International Women's Day 2017: What is it, how did it start and why is it still needed?

What is International Women's Day?

International Women’s Day is a worldwide event that celebrates women’s achievements – from the political to the social – while calling for gender equality.

It has been observed since the early 1900s and is now recognised each year on March 8. Is is not affiliated with any one group, but brings together governments, women's organisations, corporations and charities.


The day is marked around the world with arts performances, talks, rallies, networking events, conferences and marches.

Last year, there was a Google Doodle marking the celebration featuring women and girls across the world who complete the sentence ‘One day I will’, talking about their dreams and ambitions.

How did it start?

It’s difficult to say exactly when IWD (as it’s known) began. Its roots can be traced to 1908, when 15,000 women marched through New York City demanding voting rights, better pay and shorter working hours.

A year later, the first National Woman’s Day was observed in the US on February 28,  in accordance with a declaration by the Socialist Party of America.

In 1910, a woman called Clara Zetkin – leader of the ‘women’s office’ for the Social Democratic Party in Germany – tabled the idea of an International Women’s Day. She suggested that every country should celebrate women on one day every year to push for their demands.

A conference of more than 100 women from 17 countries agreed to her suggestion and IWD was formed. In 1911, it was celebrated for the first time in Austria, Denmark, Germany and Switzerland on March 19.

In 1913, it was decided to transfer IWD to March 8, and it has been celebrated on that day ever since. The day was only recognised by the United Nations in 1975, but ever since it has created a theme each year for the celebration.

Where are we now?

The first IWD to be officially recognised was in 1911, so the centenary was celebrated in 2011. This year is the 106th.

In 2011, former US President Barack Obama proclaimed March to be ‘Women’s History Month’.

Why do we still celebrate it?

The original aim – to achieve full gender equality for women the world – has still not been realised. A gender pay gap persists across the globe and women are still not present in equal numbers in business or politics. Figures show that globally, women’s education, health and violence towards women is still worse than that of men.

According to the World Economic Forum, the gender gap won't close until 2186.

On IWD, women across the world come together to force the world to recognise these inequalities – while also celebrating the achievements of women who have overcome these barriers.

Is there an International Men's Day?

Yes, it takes place on November 19 each year and is celebrated in 60 countries around the world.

The objectives of the day include a focus on men's and boy's health, improving gender relations, promoting gender equality, and highlighting positive male role models.

It is an occasion for men to celebrate their achievements and contributions, in particular their contributions to community, family, marriage, and child care while highlighting the discrimination against them.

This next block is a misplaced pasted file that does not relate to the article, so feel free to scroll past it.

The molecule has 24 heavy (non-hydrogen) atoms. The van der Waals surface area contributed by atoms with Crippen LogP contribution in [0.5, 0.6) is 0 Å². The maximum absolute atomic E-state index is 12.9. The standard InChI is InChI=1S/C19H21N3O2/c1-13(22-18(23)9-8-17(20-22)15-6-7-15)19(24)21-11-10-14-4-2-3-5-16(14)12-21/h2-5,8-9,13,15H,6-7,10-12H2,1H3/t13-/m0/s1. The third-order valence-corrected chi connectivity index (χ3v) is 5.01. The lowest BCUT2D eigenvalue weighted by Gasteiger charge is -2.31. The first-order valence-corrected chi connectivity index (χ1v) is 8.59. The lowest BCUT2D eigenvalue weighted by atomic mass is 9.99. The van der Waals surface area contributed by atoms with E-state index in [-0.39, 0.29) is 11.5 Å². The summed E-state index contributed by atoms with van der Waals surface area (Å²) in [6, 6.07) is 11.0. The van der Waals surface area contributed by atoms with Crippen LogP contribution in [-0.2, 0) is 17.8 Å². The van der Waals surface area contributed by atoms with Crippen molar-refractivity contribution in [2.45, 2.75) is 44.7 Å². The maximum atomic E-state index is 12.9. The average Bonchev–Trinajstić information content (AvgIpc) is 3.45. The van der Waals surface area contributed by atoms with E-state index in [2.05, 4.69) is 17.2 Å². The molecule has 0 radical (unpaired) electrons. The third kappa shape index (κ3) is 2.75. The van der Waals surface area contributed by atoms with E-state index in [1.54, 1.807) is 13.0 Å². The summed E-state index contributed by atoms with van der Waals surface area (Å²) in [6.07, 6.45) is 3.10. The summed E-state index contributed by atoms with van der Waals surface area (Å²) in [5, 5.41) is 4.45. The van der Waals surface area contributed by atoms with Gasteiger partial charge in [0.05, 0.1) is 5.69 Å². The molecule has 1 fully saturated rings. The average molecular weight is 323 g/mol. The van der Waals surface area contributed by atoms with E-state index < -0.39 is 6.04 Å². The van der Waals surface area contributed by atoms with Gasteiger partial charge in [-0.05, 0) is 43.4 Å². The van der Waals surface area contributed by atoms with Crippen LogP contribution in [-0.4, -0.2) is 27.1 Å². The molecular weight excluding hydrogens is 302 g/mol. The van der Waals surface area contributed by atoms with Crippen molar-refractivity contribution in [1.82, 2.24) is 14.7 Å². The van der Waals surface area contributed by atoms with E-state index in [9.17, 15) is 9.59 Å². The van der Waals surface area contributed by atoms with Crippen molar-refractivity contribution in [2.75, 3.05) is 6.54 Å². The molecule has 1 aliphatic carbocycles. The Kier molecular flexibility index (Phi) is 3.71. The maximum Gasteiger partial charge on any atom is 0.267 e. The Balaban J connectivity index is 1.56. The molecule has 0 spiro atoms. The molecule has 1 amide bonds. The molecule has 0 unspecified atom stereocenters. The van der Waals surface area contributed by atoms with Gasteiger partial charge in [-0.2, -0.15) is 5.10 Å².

The month of November is also  a chance for men to take part in the popular 'Movember' charity event, by growing facial hair for charity sponsorship. 

What’s this year’s theme?

The theme for IWD 2017 is #BeBoldForChange - encouraging people to step up and take groundbreaking action to help drive gender equality. It's an active message that is likely to resonate with the millions of women, girls and men who have taken to the streets to march this year, in opposition to divisive politics. 

How can you get involved?

There are many ways you can take part in IWD.

1. Make a pledge for parity.

This involves going to the IWD website and pledging to help women and girls achieve their ambitions; call for gender-balanced leadership and create flexible cultures.

2. Join one of the many events happening around the world.

The IWD website shows where events are happening in countries and towns.

For instance, there are major festivals taking place - including the global HeForShe Arts Week, run by UN Women as part of Emma Watson's gender inclusivity campaign.

3. Host your own event

It’s still not too late. IWD encourages people to host a prominent speaker and create an event of their own.

4. Go to Southbank's Women of the World festival

This takes place in London from March 8-13 to celebrate IWD with a series of events. 

Can I march?

Yes. Mass demonstrations are planned around the world in the wake of  January's 'March on Washington'. In the UK, between 80,000 and 100,000 women and men are thought to have marched in UK cities on the first day of Donad Trump's presidency.

The IWD movement is being led by eight leading feminists and academics, who have pledged to go on strike on March 8: Angela Davis, Linda Martin Alcoff,  Nancy Fraser, Keeanga-Yamahtta Taylor, Cinzia Arruzza, Barbara Ransby, Rasmea Yousef Odeh and Tithi Bhattacharya. 

For more information, click here.

How is IWD celebrated across the world?

Countries celebrate it in different ways. It is an official holiday in a number of places including: Afghanistan, Armenia, Azerbaijan, Belarus, Burkina Faso, Cambodia, China (for women only), Cuba, Georgia, Guinea-Bissau, Eritrea, Kazakhstan, Kyrgyzstan, Laos, Madagascar (for women only), Moldova, Mongolia, Montenegro, Nepal (for women only), Russia, Tajikistan, Turkmenistan, Uganda, Ukraine, Uzbekistan, Vietnam and Zambia.

Other countries celebrate it in a similar way to Mother’s Day with men presenting their wives, girlfriends, mothers and female  friends with flowers and gifts.

For more information see